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"I have found that the personalized medical illustrations prepared by Medical Legal Art have been very accurate and helpful. The medical doctors, both treating physicians and expert witnesses, have commented on the accuracy and professionalism of the medical illustrations. Most importantly, your prompt service and attention upon even short notice has been tremendous. I can certainly say that the medical illustrations prepared by Medical Legal Art have assisted us in bringing cases to a successful resolution."

Paul L. Redfearn
The Redfearn Law Firm, P.C.
Kansas City, MO

"I wanted to thank you for the terrific job you did illustrating my client's injuries. The case was settled at the pre-suit mediation, and I believe a good part of the success we had was due to the medical legal art you prepared.

Your work received the ultimate compliment at the conclusion of the mediation. The hospital risk manager took the exhibit with them at the conclusion of mediation, and will be using it to train nurses on how to prevent bed sores..."

Steven G. Koeppel
Troy, Yeslow & Koeppel, P.A.
Fort Myers, FL

"Whether it's demonstrating a rotator cuff tear, neck movement a few milliseconds after rear impact, or a proposed lumbar fusion, the Doe Report represents an instant on-line database of medical illustration for health-care and legal professionals.

Illustrations can be purchased 'as is' or modified within hours and sent either electronically or mounted on posterboard. An illustration is worth a thousand words, as juries perk up and look intently to capture concepts that are otherwise too abstract. Start with good illustrations, a clear and direct voice, a view of the jury as 12 medical students on day one of training, and your expert testimony becomes a pleasure, even on cross examination. An experienced trial lawyer should also emphasize these illustrations at the end of trial, as a means of visually reinforcing key concepts covered.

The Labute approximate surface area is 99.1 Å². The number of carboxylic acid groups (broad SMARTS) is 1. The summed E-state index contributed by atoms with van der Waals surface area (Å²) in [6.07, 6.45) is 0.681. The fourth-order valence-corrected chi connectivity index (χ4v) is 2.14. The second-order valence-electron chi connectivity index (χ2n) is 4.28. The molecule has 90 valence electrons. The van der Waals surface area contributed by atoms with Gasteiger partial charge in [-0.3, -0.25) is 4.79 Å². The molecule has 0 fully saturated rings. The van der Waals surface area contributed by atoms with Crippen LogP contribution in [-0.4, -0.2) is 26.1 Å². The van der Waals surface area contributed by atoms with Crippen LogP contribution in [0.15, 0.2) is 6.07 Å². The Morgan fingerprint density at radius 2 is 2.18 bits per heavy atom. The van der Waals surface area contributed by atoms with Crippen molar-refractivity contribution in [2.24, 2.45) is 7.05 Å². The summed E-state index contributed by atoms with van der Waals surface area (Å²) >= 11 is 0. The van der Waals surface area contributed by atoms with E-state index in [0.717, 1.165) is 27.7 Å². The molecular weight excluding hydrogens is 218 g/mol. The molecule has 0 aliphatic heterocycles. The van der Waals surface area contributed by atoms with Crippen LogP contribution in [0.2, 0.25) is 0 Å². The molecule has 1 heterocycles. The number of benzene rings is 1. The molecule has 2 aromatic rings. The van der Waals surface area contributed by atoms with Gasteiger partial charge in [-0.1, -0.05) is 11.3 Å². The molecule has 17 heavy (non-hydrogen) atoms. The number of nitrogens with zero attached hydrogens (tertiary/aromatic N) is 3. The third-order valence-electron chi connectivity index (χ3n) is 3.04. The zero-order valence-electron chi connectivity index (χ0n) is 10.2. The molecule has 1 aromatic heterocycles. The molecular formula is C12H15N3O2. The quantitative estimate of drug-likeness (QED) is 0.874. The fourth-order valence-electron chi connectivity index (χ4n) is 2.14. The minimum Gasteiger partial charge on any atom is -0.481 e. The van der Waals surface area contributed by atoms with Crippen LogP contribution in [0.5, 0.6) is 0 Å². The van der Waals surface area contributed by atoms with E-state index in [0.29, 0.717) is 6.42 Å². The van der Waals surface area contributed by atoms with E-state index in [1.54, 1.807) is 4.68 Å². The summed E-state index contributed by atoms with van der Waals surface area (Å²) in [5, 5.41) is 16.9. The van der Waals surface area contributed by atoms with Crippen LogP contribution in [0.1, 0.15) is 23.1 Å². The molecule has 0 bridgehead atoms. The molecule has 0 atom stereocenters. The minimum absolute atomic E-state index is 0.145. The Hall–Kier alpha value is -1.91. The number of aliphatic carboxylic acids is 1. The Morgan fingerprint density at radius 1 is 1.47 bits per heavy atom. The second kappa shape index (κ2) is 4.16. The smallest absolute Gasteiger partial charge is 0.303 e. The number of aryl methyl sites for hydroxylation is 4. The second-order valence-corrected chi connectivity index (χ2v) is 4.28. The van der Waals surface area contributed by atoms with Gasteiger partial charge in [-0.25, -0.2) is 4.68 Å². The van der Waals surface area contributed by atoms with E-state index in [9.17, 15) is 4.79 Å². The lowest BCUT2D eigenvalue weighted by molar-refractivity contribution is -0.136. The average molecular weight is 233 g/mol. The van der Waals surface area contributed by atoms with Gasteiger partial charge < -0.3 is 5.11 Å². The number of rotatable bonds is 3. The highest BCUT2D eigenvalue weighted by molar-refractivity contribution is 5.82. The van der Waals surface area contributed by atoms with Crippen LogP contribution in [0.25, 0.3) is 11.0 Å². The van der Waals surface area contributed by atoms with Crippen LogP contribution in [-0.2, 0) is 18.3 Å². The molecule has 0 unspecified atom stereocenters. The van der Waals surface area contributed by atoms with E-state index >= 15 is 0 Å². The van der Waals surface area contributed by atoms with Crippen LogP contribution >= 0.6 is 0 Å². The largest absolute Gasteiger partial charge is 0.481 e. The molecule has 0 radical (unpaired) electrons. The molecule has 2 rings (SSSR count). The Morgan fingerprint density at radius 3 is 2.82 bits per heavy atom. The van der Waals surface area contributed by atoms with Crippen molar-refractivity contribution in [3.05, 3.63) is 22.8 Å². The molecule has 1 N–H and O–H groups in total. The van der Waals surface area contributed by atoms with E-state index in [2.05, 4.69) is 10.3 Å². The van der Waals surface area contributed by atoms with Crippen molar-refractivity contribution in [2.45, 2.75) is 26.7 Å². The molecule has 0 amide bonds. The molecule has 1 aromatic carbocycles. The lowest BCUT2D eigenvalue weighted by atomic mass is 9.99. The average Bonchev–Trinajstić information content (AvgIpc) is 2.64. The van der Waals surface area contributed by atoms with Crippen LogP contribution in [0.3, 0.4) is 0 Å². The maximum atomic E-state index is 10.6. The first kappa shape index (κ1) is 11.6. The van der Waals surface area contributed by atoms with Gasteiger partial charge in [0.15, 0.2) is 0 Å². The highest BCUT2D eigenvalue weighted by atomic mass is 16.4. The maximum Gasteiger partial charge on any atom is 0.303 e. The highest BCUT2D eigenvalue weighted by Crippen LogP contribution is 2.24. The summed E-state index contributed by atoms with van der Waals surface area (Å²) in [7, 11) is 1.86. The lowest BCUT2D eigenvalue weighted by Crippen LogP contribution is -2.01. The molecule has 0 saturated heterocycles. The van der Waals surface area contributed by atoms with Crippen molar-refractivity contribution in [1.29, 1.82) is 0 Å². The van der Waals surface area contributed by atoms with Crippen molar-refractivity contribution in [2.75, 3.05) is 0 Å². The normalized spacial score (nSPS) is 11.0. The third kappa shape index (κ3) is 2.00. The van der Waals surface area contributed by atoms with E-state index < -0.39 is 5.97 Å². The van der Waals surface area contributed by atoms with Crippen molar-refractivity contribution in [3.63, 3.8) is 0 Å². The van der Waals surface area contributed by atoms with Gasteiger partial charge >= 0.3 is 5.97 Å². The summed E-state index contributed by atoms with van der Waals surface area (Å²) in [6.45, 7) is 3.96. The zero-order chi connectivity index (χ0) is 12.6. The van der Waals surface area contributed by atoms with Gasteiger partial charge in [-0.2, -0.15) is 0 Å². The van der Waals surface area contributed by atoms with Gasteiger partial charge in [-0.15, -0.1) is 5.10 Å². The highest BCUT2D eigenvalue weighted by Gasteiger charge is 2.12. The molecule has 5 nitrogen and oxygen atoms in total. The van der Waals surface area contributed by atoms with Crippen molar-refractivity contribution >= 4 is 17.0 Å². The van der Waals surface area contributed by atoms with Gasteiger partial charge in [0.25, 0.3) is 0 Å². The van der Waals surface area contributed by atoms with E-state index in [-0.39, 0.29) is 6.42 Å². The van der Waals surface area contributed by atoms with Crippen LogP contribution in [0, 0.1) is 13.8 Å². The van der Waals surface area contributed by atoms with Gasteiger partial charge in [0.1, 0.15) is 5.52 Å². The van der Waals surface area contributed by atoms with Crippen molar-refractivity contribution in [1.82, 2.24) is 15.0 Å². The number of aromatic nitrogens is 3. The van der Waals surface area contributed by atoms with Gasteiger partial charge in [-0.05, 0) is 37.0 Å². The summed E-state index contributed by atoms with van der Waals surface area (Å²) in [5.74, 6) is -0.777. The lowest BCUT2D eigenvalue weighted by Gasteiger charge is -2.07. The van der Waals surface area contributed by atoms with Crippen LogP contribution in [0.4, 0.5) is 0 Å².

As a treating physician, I also use these accurate illustrations to educate my own patients about their medical conditions. The Doe Report is an invaluable resource, and its authors at MLA have always been a pleasure to work with."

Richard E. Seroussi M.D., M.Sc.
Diplomate, American Boards of Electrodiagnostic Medicine and PM&R
Seattle Spine & Rehabilitation Medicine
www.seattlespine.info

"I would like to thank all of you at Medical Legal Art for all the assistance you provided. It was a result of the excellent, timely work that we were able to conclude the case successfully.

I feel very confident that our paths will cross again."

Fritz G. Faerber
Faerber & Anderson, P.C.
St. Louis, MO